How to cope with death? Moving on is BS when someone you love dies

This remarkable video with Kelley Lynn is one of the ted talks on grief

Kelley Lynn lost her husband to sudden death.


The grief never ends but it changes and the grief recovery method she uses is different. According to her there is no moving on.


But watch the video below and see for yourself.

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If you prefer to read here's the transcript:


Best-selling author and widowers CS Lewis said in the opening line of his brilliant book a grief observed nobody ever told me that grief felt so much like fear.


It's a powerful statement.




But fear of what?


The fear of losing yourself.


The fear of growing old alone.


The fear that this intense pain will never stop.


The fear of forgetting the sound of his voice or his laugh or that others will forget him that his life won't have mattered.


Grief makes you feel isolated alone terrified and damaged and scared of absolutely everything.


On October 27th 2006 at the age of 35 I married my very best friend Don Shepard.


Four years and nine months later my healthy active beautiful husband left for work one morning and never came home.


They found him collapsed on the floor.


A massive heart attack.


No symptoms.


No warnings.


No goodbyes.


Just here one minute and then BOOM gone.


In the past five years or so since my husband's death I've become friends with and met a lot of other widowed people.


A few months ago a dear widower friend of mine gave me a challenge.


He said Kelly I want you to change the world.


That all I said to him I will get on that right after my morning cup of coffee.


But when I stop to think about that concept a favorite phrase of mine came to mind.


Change your mind and change the world.


In other words the way that people see your perceive an idea has to change in order for everything surrounding that idea to also change.


So I'm going to speak the truth today about grief and then wait for that truth to then become contagious.


Any widowed person or any person who has lost someone they love to death will tell you about the well intention but sometimes insensitive comments coming from those on the outside.

It was God's plan.


Everything happens for a reason.


There are many more but these are some of the greatest hits.


Now the justification for these comments is always the same.


They don't know what to say.


I feel like it's time we change the conversation from they don't know what to say - well then let's teach them.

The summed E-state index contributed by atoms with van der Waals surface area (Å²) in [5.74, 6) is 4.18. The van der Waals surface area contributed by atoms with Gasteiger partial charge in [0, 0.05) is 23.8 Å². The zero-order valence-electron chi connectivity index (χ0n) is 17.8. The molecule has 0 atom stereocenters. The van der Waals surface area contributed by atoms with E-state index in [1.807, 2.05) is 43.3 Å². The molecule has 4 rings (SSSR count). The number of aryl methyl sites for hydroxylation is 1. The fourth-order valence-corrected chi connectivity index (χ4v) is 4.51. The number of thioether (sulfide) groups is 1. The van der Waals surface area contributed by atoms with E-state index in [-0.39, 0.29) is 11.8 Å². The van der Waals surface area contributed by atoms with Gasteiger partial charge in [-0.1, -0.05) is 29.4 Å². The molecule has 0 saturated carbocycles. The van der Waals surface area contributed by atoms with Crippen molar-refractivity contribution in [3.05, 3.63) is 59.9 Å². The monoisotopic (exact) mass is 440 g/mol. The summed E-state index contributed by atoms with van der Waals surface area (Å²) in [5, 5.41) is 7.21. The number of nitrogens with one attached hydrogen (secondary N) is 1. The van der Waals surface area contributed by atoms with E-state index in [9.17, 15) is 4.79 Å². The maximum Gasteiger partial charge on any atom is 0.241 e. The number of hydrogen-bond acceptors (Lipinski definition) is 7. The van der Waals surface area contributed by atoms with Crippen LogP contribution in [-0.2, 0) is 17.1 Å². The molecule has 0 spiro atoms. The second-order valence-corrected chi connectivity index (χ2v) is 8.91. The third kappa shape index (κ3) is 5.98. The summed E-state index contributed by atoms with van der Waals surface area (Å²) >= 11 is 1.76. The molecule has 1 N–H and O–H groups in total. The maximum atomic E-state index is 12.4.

Like the great Maya Angelou once said when you know better you do better.


So let's focus on the most insensitive comment of all time and the one that I feel is the most harmful.


You need to move on, get over it, get on with your life.


Let me say this as simply as I can.


When it comes to the death of someone that you love, there is no such thing as moving on.


It's a lie.


It's a made-up concept, created by people who are too uncomfortable with death and sadness and grief but here's the thing it's not their fault.


They are only repeating what has become familiar to them throughout the years what's been taught to them by society over and over again.


You need to move on is a phrase born out of centuries of ignorance and fear because grief feels a hell of a lot like fear.


Now the move on mentality starts very early it's constant and it doesn't really ever end.


Within minutes of my husband's sudden death I was attacked with questions.


Will you be donating his organs today?


Would you like cremation or casket with that?


You know when he can somebody come by your apartment and pick up some of his items.


Now at the time I was told by people that these decisions were for my benefit that it would help me to let go to put all this behind me.


At my husband's funeral a total stranger came up to me stood right by his casket and said to me today you grieve tomorrow you get out there and find a new man.






That seems a little soon?


A widower friend of mine was offered this proposition from a relative of his.


For every picture you take down of you and your wife from your bed stand I'll give you fifty bucks.


A widow goes to the cemetery all the time to visit her husband and she keeps the lawn chair in the back of her car so she can sit with him at his gravesite.


One day she goes out to her car and notices her chair is gone.


Her friends thinking that they are helping.


Said we took your chair.


We don't think you should go there anymore.


It's not healthy.


Another friend was told by her priest after her brother died in a skiing accident.


Stop talking about him.


You need to let him rest in peace.


Another friend father two sons when he filled out a school field trip form as such he was told by the school principal.


Your other child has died.


So you only have one son now.


These heart-wrenching stories are real people and this is the kind of treatment that they face every single day.


Taking away someone's connection to someone they love who has died.


What purpose does that serve? What kind of message are we sending?


That the people we love are replaceable?


That the love you have for your daughter your mother your brother your best friend has an expiration date?


That their life didn't really matter?


When someone you love dies and you are told over and over again to move on, something inside of you breaks.


And when that happens you don't really feel much like living anymore.


You figure, hey why should I stick around when I'm not allowed to continue to love my person that I miss?


So you start isolating.


You keep to yourself.


Your world becomes smaller and smaller.


You disappear.


My friend who was offered money, to get rid of pictures of him and his wife.


He no longer talks about his wife anymore with anyone.


He says it's just not worth it.


He's tired of being silenced.


The widow who had her lawn chair taken away.


She still goes to the cemetery but now she does it in secret.


She tells nobody because she's tired of being judged for loving her husband who died.


The woman who was told by her priest to stop talking about her brother.


She did.


She also stopped going to church and she and her faith has suffered greatly because of it.


The father that was told you only have one son now was recently asked by his six-year-old boy.


Daddy,  if I die like my brother did, does that mean I'm not your son anymore?


This is not the way to honor love.


To honor those, that we love who have died.


You can't move on from love.


Love is the only thing that never dies.


So if there's no such thing as moving on.


Then what is it that I'm proposing?


What is the message that we need to make contagious in the hearts and minds of people?


The message that will change people's minds and in turn change the world?


Well here's the truth.


Love grows more love.


All good things are born out of love.


So what if instead of saying to someone, hey stop talking about your brother.


We said, tell me more about your brother who died.